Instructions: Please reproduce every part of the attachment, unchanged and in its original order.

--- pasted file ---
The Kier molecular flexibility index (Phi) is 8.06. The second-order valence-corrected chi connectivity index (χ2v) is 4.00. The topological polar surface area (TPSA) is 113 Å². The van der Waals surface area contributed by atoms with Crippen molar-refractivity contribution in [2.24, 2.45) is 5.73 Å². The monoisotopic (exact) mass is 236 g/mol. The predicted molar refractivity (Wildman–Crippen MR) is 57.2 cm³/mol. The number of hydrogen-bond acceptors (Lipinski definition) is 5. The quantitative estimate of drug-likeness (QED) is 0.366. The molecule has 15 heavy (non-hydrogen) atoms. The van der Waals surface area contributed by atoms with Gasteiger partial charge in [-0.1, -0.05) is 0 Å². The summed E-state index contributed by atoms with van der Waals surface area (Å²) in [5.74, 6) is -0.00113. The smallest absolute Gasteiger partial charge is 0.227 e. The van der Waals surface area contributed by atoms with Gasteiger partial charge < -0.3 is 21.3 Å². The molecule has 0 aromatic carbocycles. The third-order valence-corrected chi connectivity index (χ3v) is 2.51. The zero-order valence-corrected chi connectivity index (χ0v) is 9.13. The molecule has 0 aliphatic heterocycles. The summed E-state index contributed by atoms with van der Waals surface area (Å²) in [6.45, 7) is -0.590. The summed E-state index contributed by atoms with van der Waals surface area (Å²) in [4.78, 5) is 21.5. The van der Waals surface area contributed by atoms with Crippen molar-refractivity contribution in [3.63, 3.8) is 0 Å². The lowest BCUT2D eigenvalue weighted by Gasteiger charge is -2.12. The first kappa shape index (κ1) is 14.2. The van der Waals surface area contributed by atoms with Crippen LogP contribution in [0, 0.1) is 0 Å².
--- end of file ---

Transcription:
The Kier molecular flexibility index (Phi) is 8.06. The second-order valence-corrected chi connectivity index (χ2v) is 4.00. The topological polar surface area (TPSA) is 113 Å². The van der Waals surface area contributed by atoms with Crippen molar-refractivity contribution in [2.24, 2.45) is 5.73 Å². The monoisotopic (exact) mass is 236 g/mol. The predicted molar refractivity (Wildman–Crippen MR) is 57.2 cm³/mol. The number of hydrogen-bond acceptors (Lipinski definition) is 5. The quantitative estimate of drug-likeness (QED) is 0.366. The molecule has 15 heavy (non-hydrogen) atoms. The van der Waals surface area contributed by atoms with Gasteiger partial charge in [-0.1, -0.05) is 0 Å². The summed E-state index contributed by atoms with van der Waals surface area (Å²) in [5.74, 6) is -0.00113. The smallest absolute Gasteiger partial charge is 0.227 e. The van der Waals surface area contributed by atoms with Gasteiger partial charge < -0.3 is 21.3 Å². The molecule has 0 aromatic carbocycles. The third-order valence-corrected chi connectivity index (χ3v) is 2.51. The zero-order valence-corrected chi connectivity index (χ0v) is 9.13. The molecule has 0 aliphatic heterocycles. The summed E-state index contributed by atoms with van der Waals surface area (Å²) in [6.45, 7) is -0.590. The summed E-state index contributed by atoms with van der Waals surface area (Å²) in [4.78, 5) is 21.5. The van der Waals surface area contributed by atoms with Crippen molar-refractivity contribution in [3.63, 3.8) is 0 Å². The lowest BCUT2D eigenvalue weighted by Gasteiger charge is -2.12. The first kappa shape index (κ1) is 14.2. The van der Waals surface area contributed by atoms with Crippen LogP contribution in [0, 0.1) is 0 Å².